cul­tural icon Holly Go­lightly, from the novella Break­fast at Tiffany’s, this se­ri­ous, fact-based book may come as some­thing of a shock. Gripped by the news of the bru­tal quadru­ple mur­ders of Her­bert Clut­ter and his fam­ily in 1959, Capote trav­elled to Kansas for re­search, ac­com­pa­nied by his long­time friend, Nelle Harper Lee of To Kill aMock­ing­bird fame. Six years later, the mas­ter­piece In Cold Blood was re­leased. Capote’s re­con­struc­tion of the crime won him the Edgar Award for the Best Fact Crime Book (1966) and many crit­ics con­sider it the first non-fic­tion novel. How­ever, the story be­hind Capote’s pe­riod of re­search is as com­pelling as the tragedy it­self, and was brought to the sil­ver screen in the Os­car­win­ning 2005 movie Capote star­ring Philip Sey­mour Hoff­man.

The Other Bo­leyn Girl,

Philippa Gre­gory In­clud­ing his­tor­i­cal fic­tion in this list might seem like cheat­ing, but Gre­gory’s habit of tak­ing rel­a­tively un­known his­tor­i­cal char­ac­ters and putting them at the heart of her nov­els makes for some fas­ci­nat­ing nar­ra­tives, which in­ject a whole new lease of life into events that oth­er­wise most of us might only vaguely rec­ol­lect from dis­tant his­tory lessons. The Other Bo­leyn Girl stands out as a novel that has strongly in­flu­enced the pop­ulist view of the Tu­dor pe­riod, tak­ing the lime­light off the usual star of that era, Anne Bo­leyn, and turn­ing it on her sis­ter Mary, the ‘other Bo­leyn girl’ and mother of Henry VIII’s dearly wanted, but il­le­git­i­mate, son. An en­gross­ing his­tor­i­cal romp. Alive: The Story of the An­des Sur­vivors, Piers Paul Read With the pop­u­lar­ity of TV shows like Lost and films like Cast­away, many of us will have imag­ined the pos­si­bil­ity of end­ing up stranded in a de­serted area fol­low­ing a disas­ter. But what’s the re­al­ity like? Piers Paul Read tells the true story of the 16 sur­vivors of the 1972 Uruguayan Air Force Flight 571 crash into the An­des. The 10 weeks dur­ing which they en­dured se­verely hos­tile con­di­tions in the snowy moun­tains makes for a har­row­ing yet ar­rest­ing read. By the time they were res­cued many of them had changed for ever. An­gela’s Ashes, Frank McCourt This touch­ing mem­oir will make you laugh and cry at the same time, as McCourt writes about the strug­gles of his poverty-stricken child­hood. While the scenes and sit­u­a­tions he de­scribes may be sad or piti­ful, McCourt’s quirky, hu­mor­ous tone makes for an up­lift­ing read none­the­less. A beau­ti­fully writ­ten book, An­gela’s Ashes won the Pulitzer Prize for Bi­og­ra­phy, and a well de­served one at that.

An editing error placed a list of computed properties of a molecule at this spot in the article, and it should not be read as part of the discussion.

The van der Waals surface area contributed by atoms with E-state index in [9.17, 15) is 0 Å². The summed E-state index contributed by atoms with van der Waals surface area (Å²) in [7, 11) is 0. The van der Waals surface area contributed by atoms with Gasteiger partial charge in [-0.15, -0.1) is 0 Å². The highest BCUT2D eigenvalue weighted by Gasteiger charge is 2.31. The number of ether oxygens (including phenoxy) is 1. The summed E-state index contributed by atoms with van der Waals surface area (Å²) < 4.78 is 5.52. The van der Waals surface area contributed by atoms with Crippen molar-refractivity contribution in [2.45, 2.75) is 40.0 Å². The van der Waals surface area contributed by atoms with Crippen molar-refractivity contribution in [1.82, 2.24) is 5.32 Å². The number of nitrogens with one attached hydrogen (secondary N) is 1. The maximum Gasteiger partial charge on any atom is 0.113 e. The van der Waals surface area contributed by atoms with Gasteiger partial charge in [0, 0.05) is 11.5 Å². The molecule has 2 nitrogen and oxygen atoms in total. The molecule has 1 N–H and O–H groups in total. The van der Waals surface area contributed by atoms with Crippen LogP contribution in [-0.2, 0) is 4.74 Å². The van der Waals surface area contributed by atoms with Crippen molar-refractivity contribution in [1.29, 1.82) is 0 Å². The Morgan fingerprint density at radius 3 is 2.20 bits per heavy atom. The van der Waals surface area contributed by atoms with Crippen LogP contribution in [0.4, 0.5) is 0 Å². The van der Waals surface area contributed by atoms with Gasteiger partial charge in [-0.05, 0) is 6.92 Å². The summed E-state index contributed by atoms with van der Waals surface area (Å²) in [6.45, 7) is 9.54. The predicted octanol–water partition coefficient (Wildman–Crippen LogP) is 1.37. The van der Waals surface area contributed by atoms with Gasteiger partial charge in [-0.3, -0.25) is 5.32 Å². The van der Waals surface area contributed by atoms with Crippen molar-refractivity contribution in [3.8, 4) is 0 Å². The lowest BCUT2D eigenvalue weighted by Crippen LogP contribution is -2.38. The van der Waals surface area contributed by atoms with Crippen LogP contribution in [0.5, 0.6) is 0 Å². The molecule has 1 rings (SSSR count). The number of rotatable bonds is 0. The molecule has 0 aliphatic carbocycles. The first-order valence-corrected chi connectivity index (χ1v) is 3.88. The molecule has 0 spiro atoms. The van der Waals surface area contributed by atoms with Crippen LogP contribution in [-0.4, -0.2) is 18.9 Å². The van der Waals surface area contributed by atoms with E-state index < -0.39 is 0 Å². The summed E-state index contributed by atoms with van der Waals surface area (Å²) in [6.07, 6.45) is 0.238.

Neha Shar­iffi is an in­tern at Fri­day

Leonardo DiCaprio

played Frank Abag­nale, one of the most no­to­ri­ous con

artists of the 20th cen­tury in Catch Me If

You Can

The Bo­leyn sis­ters played by Natalie Port­man

and Scar­lett Jo­hans­son fight for one man’s


Newspapers in English

Newspapers from UAE

© PressReader. All rights reserved.